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Pilgrims" Road to Santiago

pilgrims in their road to santiago

Bridge of La Magdalena

This Gothic bridge is the main entrance to the city for pilgrims. Built in the XII century, it has three, slightly pointed arches, triangular cutwaters and semicircular, relieving arches on the supports. There is a cross with an image of Saint James at one end. After crossing the River Arga, pilgrims find themselves beneath the city walls.

Gateway of France

Pilgrims cross the Gateway of France, or Gateway of Zumalacárregui, (1553) and climb Calle del Carmen, known as Rúa de los Peregrinos in the XIV and XV centuries, to the ancient City of Navarrería. This is the oldest gateway in the city. It bears a coat of arms carved with the two-headed eagle and the imperial arms.

Mesón del Caballo Blanco

One of the most charming spots in the city can be found at the highest point of the Bastion of El Redín. There used to be a palace here, of which the Cross of El Mentidero (1500) remains, and later a pilgrims’ inn. It is now a bar. The spot offers excellent views over the River Arga and the moats.

Cathedral of Santa María

Behind its neoclassical façade by Ventura Rodríguez, this Gothic cathedral from the XIV and XV centuries conceals artistic gems such as the mausoleum of Carlos III of Navarre and Leonor of Castile or the dainty, gothic cloister, considered one of the finest in Europe. Pamplona cathedral has a polygonal apse with ambulatory, characteristic of pilgrims’ churches.

Town Hall

The Pilgrims’ road passes through the square in front of the Town Hall, one of the most important stages of the San Fermin fiestas. Every 6th of July, the central balcony on the Town Hall’s Baroque façade sees the “Chupinazo”, the rocket launched to mark the beginning of the fiestas. The city’s first town hall was built at this site when the three burghs of the city were united (1423).

Church of Santo Domingo/ Monastery of Santiago

A brotherhood used to attend and give shelter to pilgrims here. The church is large, open-plan and austere, typical of religious architecture. Inside, a beautiful Renaissance reredos of Saint James is worthy of note. The saint is also present in the niche on the façade, dressed as a pilgrim, complete with stick, hat and scallop shell. The façade repeats the scallop-shell motif, icon of the Pilgrimage, on its niches and door.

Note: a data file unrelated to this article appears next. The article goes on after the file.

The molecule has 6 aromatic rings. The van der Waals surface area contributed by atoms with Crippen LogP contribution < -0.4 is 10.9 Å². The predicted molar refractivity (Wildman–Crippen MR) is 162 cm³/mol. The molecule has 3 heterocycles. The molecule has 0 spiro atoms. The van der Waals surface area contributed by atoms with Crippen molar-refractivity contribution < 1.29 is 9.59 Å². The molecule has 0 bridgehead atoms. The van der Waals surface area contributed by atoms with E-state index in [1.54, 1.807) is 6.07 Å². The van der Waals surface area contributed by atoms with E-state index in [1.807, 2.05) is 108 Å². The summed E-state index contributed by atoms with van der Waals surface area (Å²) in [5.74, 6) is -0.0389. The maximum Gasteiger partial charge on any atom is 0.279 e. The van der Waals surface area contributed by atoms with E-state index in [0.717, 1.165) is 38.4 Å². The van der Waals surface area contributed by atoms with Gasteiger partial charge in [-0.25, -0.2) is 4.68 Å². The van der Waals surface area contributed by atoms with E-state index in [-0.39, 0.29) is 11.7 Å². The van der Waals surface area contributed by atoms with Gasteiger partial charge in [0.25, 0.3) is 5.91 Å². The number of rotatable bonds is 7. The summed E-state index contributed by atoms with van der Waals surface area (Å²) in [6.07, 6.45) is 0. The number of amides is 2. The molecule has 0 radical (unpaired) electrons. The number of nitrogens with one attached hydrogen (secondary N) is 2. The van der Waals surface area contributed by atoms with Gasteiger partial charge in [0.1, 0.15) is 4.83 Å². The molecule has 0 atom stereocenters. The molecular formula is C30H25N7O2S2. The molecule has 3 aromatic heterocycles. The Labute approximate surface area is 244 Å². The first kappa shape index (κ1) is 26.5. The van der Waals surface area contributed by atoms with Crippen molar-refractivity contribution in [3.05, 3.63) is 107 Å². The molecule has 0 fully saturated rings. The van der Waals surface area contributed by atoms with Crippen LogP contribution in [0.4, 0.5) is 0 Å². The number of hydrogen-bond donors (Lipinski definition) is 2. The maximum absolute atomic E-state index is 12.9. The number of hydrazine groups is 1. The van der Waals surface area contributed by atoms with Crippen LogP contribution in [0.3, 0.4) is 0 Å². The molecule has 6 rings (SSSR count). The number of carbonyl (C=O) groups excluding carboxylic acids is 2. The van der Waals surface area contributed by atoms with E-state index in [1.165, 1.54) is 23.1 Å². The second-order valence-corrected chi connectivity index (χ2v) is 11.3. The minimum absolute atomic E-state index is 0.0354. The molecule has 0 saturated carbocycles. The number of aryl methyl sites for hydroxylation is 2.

Museum of Navarre

This museum is at the end of the hill of Santo Domingo. It houses the most important collection of Navarrese archaeology and works of art, including the chest from Leyre (beginning of the XI century) and Goya’s Marqués de San Adrián. The building used to be the General Hospital and still conserves the original façade and XVI-century Plateresque chapel.

Church of San Cernin

This church-fortress used to form part of the city. Built in the XII century, it still conserves features which reveal its defensive function: thick walls, wrought-iron railings and watchtower. Restored in the XIX century, the interior is a refined example of Gothic architecture. It contains the city’s finest example of a Baroque choir.

Church of San Lorenzo

Although this church saw the light of day in the XIII century, only the tower remains of the original mediaeval building. San Lorenzo houses the famous Chapel of San Fermin with its bust-reliquary of Pamplona’s patron saint and first Bishop of the city. Next to the church is the Plaza de Recoletas with its Neoclassical fountains by Luis Paret and the Convent of the Carmelites, founded in 1634.

Pilgrims" Road to Santiago

©Pamplona City Council. Consistorial square s/n 31001 - Pamplona (Navarra) - 948 420 100 - pamplona@pamplona.es

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